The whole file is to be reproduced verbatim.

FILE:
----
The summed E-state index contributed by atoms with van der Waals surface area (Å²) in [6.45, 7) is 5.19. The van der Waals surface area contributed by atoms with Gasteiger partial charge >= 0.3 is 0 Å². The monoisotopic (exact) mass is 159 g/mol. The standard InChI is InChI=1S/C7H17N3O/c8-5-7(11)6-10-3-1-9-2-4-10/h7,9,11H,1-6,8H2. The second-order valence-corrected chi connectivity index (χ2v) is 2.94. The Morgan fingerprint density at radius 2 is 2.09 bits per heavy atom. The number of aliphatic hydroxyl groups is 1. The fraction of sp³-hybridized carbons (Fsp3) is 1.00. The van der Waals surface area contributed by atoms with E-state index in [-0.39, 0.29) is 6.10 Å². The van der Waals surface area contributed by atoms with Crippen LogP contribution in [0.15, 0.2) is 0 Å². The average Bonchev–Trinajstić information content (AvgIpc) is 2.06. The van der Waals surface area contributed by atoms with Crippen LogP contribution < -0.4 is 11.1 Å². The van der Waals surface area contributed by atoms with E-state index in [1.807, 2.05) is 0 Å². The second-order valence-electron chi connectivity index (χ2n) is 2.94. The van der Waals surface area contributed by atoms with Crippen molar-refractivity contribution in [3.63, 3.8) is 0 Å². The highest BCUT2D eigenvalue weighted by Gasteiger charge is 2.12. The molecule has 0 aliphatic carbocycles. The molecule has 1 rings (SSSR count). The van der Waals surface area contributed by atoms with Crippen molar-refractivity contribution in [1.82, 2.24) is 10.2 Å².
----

The summed E-state index contributed by atoms with van der Waals surface area (Å²) in [6.45, 7) is 5.19. The van der Waals surface area contributed by atoms with Gasteiger partial charge >= 0.3 is 0 Å². The monoisotopic (exact) mass is 159 g/mol. The standard InChI is InChI=1S/C7H17N3O/c8-5-7(11)6-10-3-1-9-2-4-10/h7,9,11H,1-6,8H2. The second-order valence-corrected chi connectivity index (χ2v) is 2.94. The Morgan fingerprint density at radius 2 is 2.09 bits per heavy atom. The number of aliphatic hydroxyl groups is 1. The fraction of sp³-hybridized carbons (Fsp3) is 1.00. The van der Waals surface area contributed by atoms with E-state index in [-0.39, 0.29) is 6.10 Å². The van der Waals surface area contributed by atoms with Crippen LogP contribution in [0.15, 0.2) is 0 Å². The average Bonchev–Trinajstić information content (AvgIpc) is 2.06. The van der Waals surface area contributed by atoms with Crippen LogP contribution < -0.4 is 11.1 Å². The van der Waals surface area contributed by atoms with E-state index in [1.807, 2.05) is 0 Å². The second-order valence-electron chi connectivity index (χ2n) is 2.94. The van der Waals surface area contributed by atoms with Crippen molar-refractivity contribution in [3.63, 3.8) is 0 Å². The highest BCUT2D eigenvalue weighted by Gasteiger charge is 2.12. The molecule has 0 aliphatic carbocycles. The molecule has 1 rings (SSSR count). The van der Waals surface area contributed by atoms with Crippen molar-refractivity contribution in [1.82, 2.24) is 10.2 Å².